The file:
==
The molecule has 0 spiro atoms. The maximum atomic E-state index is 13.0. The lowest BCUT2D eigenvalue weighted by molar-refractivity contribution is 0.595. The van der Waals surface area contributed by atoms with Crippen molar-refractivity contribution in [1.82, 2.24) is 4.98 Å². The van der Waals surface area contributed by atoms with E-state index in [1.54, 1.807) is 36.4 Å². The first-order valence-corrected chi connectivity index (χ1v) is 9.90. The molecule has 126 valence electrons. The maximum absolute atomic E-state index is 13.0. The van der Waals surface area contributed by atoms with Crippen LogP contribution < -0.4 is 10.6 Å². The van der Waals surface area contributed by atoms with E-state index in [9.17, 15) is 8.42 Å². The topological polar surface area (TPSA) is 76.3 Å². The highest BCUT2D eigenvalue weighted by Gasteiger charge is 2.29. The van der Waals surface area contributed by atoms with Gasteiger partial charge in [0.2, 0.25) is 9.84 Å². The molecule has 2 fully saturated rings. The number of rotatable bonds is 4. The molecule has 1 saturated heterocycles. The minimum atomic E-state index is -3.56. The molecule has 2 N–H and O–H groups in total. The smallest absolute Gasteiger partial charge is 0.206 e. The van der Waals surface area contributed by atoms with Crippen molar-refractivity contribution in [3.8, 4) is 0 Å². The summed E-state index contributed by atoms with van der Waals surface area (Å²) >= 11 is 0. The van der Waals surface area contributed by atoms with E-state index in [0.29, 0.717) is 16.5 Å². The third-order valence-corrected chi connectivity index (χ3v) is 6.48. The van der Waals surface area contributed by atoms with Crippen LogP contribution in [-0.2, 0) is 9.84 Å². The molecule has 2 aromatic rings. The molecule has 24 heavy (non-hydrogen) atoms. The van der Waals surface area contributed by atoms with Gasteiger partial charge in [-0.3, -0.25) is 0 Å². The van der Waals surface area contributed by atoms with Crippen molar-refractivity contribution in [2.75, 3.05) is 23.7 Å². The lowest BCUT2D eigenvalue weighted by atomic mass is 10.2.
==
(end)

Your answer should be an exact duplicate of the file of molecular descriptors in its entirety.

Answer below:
The molecule has 0 spiro atoms. The maximum atomic E-state index is 13.0. The lowest BCUT2D eigenvalue weighted by molar-refractivity contribution is 0.595. The van der Waals surface area contributed by atoms with Crippen molar-refractivity contribution in [1.82, 2.24) is 4.98 Å². The van der Waals surface area contributed by atoms with E-state index in [1.54, 1.807) is 36.4 Å². The first-order valence-corrected chi connectivity index (χ1v) is 9.90. The molecule has 126 valence electrons. The maximum absolute atomic E-state index is 13.0. The van der Waals surface area contributed by atoms with Crippen LogP contribution < -0.4 is 10.6 Å². The van der Waals surface area contributed by atoms with E-state index in [9.17, 15) is 8.42 Å². The topological polar surface area (TPSA) is 76.3 Å². The highest BCUT2D eigenvalue weighted by Gasteiger charge is 2.29. The van der Waals surface area contributed by atoms with Gasteiger partial charge in [0.2, 0.25) is 9.84 Å². The molecule has 2 fully saturated rings. The number of rotatable bonds is 4. The molecule has 1 saturated heterocycles. The minimum atomic E-state index is -3.56. The molecule has 2 N–H and O–H groups in total. The smallest absolute Gasteiger partial charge is 0.206 e. The van der Waals surface area contributed by atoms with Crippen molar-refractivity contribution in [3.8, 4) is 0 Å². The summed E-state index contributed by atoms with van der Waals surface area (Å²) >= 11 is 0. The van der Waals surface area contributed by atoms with E-state index in [0.29, 0.717) is 16.5 Å². The third-order valence-corrected chi connectivity index (χ3v) is 6.48. The van der Waals surface area contributed by atoms with Crippen LogP contribution in [-0.2, 0) is 9.84 Å². The molecule has 2 aromatic rings. The molecule has 24 heavy (non-hydrogen) atoms. The van der Waals surface area contributed by atoms with Gasteiger partial charge in [-0.3, -0.25) is 0 Å². The van der Waals surface area contributed by atoms with Crippen molar-refractivity contribution in [2.75, 3.05) is 23.7 Å². The lowest BCUT2D eigenvalue weighted by atomic mass is 10.2.